Lauren and I didn’t have a ticket for the meet and greet so we were told to leave just like everybody else. We waited outside until Mark and Matt were done with everything at the venue. After half an hour or so the door opened and they left the building. I took this picture of Mark and Lauren:

Mark with a new friend Lauren and I made while waiting outside:

There weren’t a lot of people waiting outside the venue. Maybe 20 fans. Mark and Matt were very nice and took their time talking to everybody, signed all the items, stayed for pictures with everybody. Lauren and I took a photo together with Matt, but it turned out so shitty I’m not going to post it here. I’ll share this one instead:

Matt with another new friend Lauren and I made at the event:

Mark talking to fans:

It’s just so strange to think about how I woke up one day without a clue that within a couple of days I would’ve met Mark Hoppus and been at an acoustic blink show. Life is weird. Sometimes really bad things happen and sometimes the most amazing things happen without much notice. While I had hardly any time to mentally prepare myself for Mark and Matt’s visit in Stockholm, I’ll have six months to get ready for the blink-182 show at Gröna Lund. But hey, by then I’ll have waited 15 years or so (I was becoming a blink fan around 2000, but I guess as a ten year old I didn’t spend much time thinking about pop punk concerts) to see them in Sweden so I guess I’ve prepared enough already. Gosh. It is happening. blink are playing here – without Tom DeLonge, but still – and I will hopefully still be alive to witness it.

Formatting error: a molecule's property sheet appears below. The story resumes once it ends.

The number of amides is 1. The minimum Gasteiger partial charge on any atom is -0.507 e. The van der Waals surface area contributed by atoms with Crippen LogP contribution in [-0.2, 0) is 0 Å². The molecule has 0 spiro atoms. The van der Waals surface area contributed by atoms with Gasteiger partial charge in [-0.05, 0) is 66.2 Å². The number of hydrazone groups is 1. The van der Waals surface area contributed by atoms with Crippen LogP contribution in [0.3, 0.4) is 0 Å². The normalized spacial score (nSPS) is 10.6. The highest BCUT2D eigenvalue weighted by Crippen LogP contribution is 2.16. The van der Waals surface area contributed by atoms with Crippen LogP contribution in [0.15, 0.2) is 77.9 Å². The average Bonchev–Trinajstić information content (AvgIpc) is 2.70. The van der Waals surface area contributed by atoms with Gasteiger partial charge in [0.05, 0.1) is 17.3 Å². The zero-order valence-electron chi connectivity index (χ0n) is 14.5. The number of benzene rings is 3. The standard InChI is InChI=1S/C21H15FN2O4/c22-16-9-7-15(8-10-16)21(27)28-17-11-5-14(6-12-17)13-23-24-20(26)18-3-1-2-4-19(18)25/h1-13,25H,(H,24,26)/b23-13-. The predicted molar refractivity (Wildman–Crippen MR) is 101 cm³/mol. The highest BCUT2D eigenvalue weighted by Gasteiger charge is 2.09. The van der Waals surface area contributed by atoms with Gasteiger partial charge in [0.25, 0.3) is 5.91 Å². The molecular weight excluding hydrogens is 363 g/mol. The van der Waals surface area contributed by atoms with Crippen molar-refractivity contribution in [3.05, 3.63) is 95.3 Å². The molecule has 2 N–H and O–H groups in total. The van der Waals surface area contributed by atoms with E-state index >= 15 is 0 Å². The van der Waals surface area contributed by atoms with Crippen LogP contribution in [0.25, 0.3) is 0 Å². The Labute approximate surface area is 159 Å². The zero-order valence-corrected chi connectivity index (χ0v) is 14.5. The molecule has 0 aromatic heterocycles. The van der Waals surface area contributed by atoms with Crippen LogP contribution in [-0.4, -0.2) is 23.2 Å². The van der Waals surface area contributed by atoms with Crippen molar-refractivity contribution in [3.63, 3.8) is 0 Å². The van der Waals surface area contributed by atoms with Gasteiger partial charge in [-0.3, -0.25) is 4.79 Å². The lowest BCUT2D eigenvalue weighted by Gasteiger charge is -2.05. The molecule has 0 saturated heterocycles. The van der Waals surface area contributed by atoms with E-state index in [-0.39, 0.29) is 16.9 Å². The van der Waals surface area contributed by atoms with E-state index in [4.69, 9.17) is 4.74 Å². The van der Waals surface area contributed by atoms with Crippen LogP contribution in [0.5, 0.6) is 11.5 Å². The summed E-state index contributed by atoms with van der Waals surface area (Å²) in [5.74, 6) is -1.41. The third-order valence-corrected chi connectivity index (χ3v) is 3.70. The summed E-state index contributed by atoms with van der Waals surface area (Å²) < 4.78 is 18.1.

I guess that pretty much sums up my evening at Bryggarsalen and the (kind of secret) blink-182 fan event. It all happened so fast I’ve had a hard time processing the experience, but I’m working on it. Writing this has been part of that process. Thank you for reading if you’ve made it all the way through this long post. As Mark once wrote: blink-182 life. For life.

Amen, etc.